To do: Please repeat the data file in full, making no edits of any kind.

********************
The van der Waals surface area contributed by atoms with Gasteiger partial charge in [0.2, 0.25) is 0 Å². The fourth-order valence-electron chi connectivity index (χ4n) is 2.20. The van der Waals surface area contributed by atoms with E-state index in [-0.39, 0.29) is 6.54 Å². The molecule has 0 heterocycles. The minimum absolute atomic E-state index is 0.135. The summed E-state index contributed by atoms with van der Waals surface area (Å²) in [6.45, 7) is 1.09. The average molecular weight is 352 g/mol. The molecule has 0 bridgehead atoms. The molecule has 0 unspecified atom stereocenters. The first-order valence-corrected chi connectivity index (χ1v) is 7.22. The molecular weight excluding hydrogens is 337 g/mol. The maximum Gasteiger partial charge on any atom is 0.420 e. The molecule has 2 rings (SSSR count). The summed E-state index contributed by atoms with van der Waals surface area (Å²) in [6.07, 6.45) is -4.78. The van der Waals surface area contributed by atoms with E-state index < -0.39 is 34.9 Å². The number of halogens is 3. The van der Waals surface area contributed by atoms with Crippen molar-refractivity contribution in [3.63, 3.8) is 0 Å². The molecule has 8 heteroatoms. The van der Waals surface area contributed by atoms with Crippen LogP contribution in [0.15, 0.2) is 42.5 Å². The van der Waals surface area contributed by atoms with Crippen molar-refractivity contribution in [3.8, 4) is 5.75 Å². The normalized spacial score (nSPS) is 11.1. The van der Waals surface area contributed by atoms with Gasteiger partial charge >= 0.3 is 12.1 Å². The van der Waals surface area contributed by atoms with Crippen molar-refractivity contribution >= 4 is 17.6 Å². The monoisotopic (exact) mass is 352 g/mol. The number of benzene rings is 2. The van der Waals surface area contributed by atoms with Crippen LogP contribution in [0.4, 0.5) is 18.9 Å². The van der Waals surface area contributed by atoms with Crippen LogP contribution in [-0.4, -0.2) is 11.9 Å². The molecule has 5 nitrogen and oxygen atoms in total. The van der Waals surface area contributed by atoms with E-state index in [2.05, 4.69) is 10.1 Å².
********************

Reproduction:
The van der Waals surface area contributed by atoms with Gasteiger partial charge in [0.2, 0.25) is 0 Å². The fourth-order valence-electron chi connectivity index (χ4n) is 2.20. The van der Waals surface area contributed by atoms with E-state index in [-0.39, 0.29) is 6.54 Å². The molecule has 0 heterocycles. The minimum absolute atomic E-state index is 0.135. The summed E-state index contributed by atoms with van der Waals surface area (Å²) in [6.45, 7) is 1.09. The average molecular weight is 352 g/mol. The molecule has 0 bridgehead atoms. The molecule has 0 unspecified atom stereocenters. The first-order valence-corrected chi connectivity index (χ1v) is 7.22. The molecular weight excluding hydrogens is 337 g/mol. The maximum Gasteiger partial charge on any atom is 0.420 e. The molecule has 2 rings (SSSR count). The summed E-state index contributed by atoms with van der Waals surface area (Å²) in [6.07, 6.45) is -4.78. The van der Waals surface area contributed by atoms with E-state index < -0.39 is 34.9 Å². The number of halogens is 3. The van der Waals surface area contributed by atoms with Crippen molar-refractivity contribution in [3.63, 3.8) is 0 Å². The molecule has 8 heteroatoms. The van der Waals surface area contributed by atoms with Crippen LogP contribution in [0.15, 0.2) is 42.5 Å². The van der Waals surface area contributed by atoms with Crippen molar-refractivity contribution in [3.8, 4) is 5.75 Å². The normalized spacial score (nSPS) is 11.1. The van der Waals surface area contributed by atoms with Gasteiger partial charge >= 0.3 is 12.1 Å². The van der Waals surface area contributed by atoms with Crippen molar-refractivity contribution >= 4 is 17.6 Å². The monoisotopic (exact) mass is 352 g/mol. The number of benzene rings is 2. The van der Waals surface area contributed by atoms with Crippen LogP contribution in [0.4, 0.5) is 18.9 Å². The van der Waals surface area contributed by atoms with Crippen LogP contribution in [-0.4, -0.2) is 11.9 Å². The molecule has 5 nitrogen and oxygen atoms in total. The van der Waals surface area contributed by atoms with E-state index in [2.05, 4.69) is 10.1 Å².